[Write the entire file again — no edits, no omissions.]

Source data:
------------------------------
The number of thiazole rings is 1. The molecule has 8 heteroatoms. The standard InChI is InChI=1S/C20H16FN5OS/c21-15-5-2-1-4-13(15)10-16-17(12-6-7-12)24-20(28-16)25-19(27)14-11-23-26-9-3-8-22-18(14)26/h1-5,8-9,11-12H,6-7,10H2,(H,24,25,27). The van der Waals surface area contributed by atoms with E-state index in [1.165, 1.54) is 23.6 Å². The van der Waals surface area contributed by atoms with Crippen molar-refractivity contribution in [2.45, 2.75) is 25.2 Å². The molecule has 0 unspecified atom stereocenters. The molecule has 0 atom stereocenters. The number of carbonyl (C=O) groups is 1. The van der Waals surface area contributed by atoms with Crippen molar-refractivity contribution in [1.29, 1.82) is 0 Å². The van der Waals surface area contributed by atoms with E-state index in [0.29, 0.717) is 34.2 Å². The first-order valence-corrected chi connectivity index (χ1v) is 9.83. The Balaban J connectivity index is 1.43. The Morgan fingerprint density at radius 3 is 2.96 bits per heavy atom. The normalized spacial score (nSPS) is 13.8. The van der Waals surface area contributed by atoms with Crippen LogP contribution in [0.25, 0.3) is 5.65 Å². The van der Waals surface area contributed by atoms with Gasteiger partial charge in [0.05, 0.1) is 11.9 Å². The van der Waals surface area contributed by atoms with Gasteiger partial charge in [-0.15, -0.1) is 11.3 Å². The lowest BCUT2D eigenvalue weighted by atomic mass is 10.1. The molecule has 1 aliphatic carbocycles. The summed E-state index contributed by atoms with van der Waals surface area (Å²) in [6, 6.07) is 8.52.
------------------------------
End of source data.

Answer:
The number of thiazole rings is 1. The molecule has 8 heteroatoms. The standard InChI is InChI=1S/C20H16FN5OS/c21-15-5-2-1-4-13(15)10-16-17(12-6-7-12)24-20(28-16)25-19(27)14-11-23-26-9-3-8-22-18(14)26/h1-5,8-9,11-12H,6-7,10H2,(H,24,25,27). The van der Waals surface area contributed by atoms with E-state index in [1.165, 1.54) is 23.6 Å². The van der Waals surface area contributed by atoms with Crippen molar-refractivity contribution in [2.45, 2.75) is 25.2 Å². The molecule has 0 unspecified atom stereocenters. The molecule has 0 atom stereocenters. The number of carbonyl (C=O) groups is 1. The van der Waals surface area contributed by atoms with Crippen molar-refractivity contribution in [1.29, 1.82) is 0 Å². The van der Waals surface area contributed by atoms with E-state index in [0.29, 0.717) is 34.2 Å². The first-order valence-corrected chi connectivity index (χ1v) is 9.83. The Balaban J connectivity index is 1.43. The Morgan fingerprint density at radius 3 is 2.96 bits per heavy atom. The normalized spacial score (nSPS) is 13.8. The van der Waals surface area contributed by atoms with Crippen LogP contribution in [0.25, 0.3) is 5.65 Å². The van der Waals surface area contributed by atoms with Gasteiger partial charge in [0.05, 0.1) is 11.9 Å². The van der Waals surface area contributed by atoms with Gasteiger partial charge in [-0.15, -0.1) is 11.3 Å². The lowest BCUT2D eigenvalue weighted by atomic mass is 10.1. The molecule has 1 aliphatic carbocycles. The summed E-state index contributed by atoms with van der Waals surface area (Å²) in [6, 6.07) is 8.52.